The Thunder dropped their first game of the season to the Warriors on opening night, but contrary to one some people thought, OKC remained competitive throughout and were down only a possession with a minute to play. Should Thunder fans take this as a “good loss” or a “bad loss,” given OKC had a shot to win in the end and failed in some basic areas such as free throws and defensive rebounding?
Thunder fans will be eagerly watching, endlessly debating, and (probably) inevitably complaining about the shooting guard rotation for the first several months of the season. It’s always a bad idea to make judgments after one game, but it was also a bad idea to have that second serving of ice cream, and I don’t regret that either, so here goes:
Ferguson was a complete no-show offensively. I’m not judging him purely on his lack of box-score stats, either. There were times when I actually couldn’t figure out who the 5th player for Oklahoma City was, because he was basically invisible on that end. The Thunder never asks for much production from the SG spot, but usually you can expect some action, whether that’s screening, cutting, and fighting for rebounds. Ferguson mostly did... none of those. He watched 50-50 balls with disinterest, some of which he should have easily gotten. This was a Perry Jones-like performance.
Defensively, it seemed to be mostly a wash tonight while guarding Klay Thompson. Klay got a LOT of wide open shots, but just couldn’t get them to drop. Ferguson did contest some of his shots, but also got behind on several screens that put the defense in a compromising position. Hamidou Diallo seemed to get through screens a bit cleaner, but needs to learn to absorb contact better. Several times he had good position, but when he was bumped, he slid back too far and gave up enough space to allow a shot. Timing that bump and using his hands will help prevent that separation.
Ultimately, this game was an almost-guaranteed loss from the outset. Keeping it close was encouraging. There were some lingering issues that we’ve seen in previous seasons that are concerning, but once Westbrook and (hopefully) Roberson are back, the talent level is there to compete with almost anyone, if the players (and coaches) and maximize it.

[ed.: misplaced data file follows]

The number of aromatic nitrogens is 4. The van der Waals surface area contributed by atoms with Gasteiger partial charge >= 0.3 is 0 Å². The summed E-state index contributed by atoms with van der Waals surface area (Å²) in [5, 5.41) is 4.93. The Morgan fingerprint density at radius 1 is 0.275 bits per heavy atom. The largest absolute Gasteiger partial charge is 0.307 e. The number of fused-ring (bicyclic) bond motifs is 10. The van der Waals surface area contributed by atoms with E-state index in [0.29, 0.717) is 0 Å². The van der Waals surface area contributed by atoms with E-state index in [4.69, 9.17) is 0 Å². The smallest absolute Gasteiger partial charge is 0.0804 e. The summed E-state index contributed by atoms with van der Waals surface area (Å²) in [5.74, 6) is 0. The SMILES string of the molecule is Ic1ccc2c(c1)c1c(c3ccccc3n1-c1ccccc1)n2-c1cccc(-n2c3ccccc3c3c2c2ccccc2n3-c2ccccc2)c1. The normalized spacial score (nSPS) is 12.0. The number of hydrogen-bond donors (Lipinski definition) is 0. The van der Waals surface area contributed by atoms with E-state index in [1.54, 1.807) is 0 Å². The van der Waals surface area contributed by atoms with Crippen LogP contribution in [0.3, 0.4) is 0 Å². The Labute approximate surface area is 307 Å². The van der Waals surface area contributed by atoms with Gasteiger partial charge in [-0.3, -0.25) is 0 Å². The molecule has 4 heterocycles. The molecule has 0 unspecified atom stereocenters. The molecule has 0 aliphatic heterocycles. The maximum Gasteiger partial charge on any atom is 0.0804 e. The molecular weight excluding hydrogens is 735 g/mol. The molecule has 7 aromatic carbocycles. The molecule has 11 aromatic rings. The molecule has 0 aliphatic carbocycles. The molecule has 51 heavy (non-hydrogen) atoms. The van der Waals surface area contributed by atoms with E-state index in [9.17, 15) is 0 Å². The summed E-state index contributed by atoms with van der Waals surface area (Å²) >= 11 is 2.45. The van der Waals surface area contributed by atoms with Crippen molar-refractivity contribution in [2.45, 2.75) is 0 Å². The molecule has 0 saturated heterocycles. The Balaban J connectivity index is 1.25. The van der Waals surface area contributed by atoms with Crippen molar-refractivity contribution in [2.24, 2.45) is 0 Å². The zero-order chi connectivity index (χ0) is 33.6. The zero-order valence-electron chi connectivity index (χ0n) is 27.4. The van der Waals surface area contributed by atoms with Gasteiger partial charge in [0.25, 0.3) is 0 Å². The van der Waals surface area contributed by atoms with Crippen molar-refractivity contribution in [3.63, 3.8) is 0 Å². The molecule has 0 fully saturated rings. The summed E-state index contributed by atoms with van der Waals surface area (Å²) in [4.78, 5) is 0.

I think Bobby and I agree that even in a loss it was encouraging, but since he looked at it from the SG spot, I’ll take it elsewhere. I was most intrigued by the front court. Neither Patterson or Grant were amazing, but Patterson showed some chops defensively in his positioning and, though he couldn’t buy a bucket, did show his potential on the other end.
Grant flashed his usual athleticism but again, no shot for the night. Having these two if either can find a somewhat reliable jumper (Patterson has traditionally been a good shot) may be a strength.
Also, it was nice to see the two newest bigger additions play pretty well. Schroder certainly had his ups and downs, but overall I can’t deny he’s going to be a far better backup than anything the Thunder have had since Reggie Jackson and playing alongside PG he looked like a very good fit. Trading for him just got a guy who filled a need much more than what Melo brought and it seemed fairly evident last night.
Nerlens Noel also provided some solid rebounding and defense under the basket when Adams took a break, which was sorely missing a season ago.
So yes, it was a loss, but overall given the Thunder were down two starters and one of them a recent MVP, I’d say I left feeling better than I’d have expected.
Do you think OKC’s loss to Golden State should be taken as a plus or a minus?
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OKC showed heart and competitiveness - I like what I see!
The Thunder had chances to actually win this game, but avoidable mistakes cost them.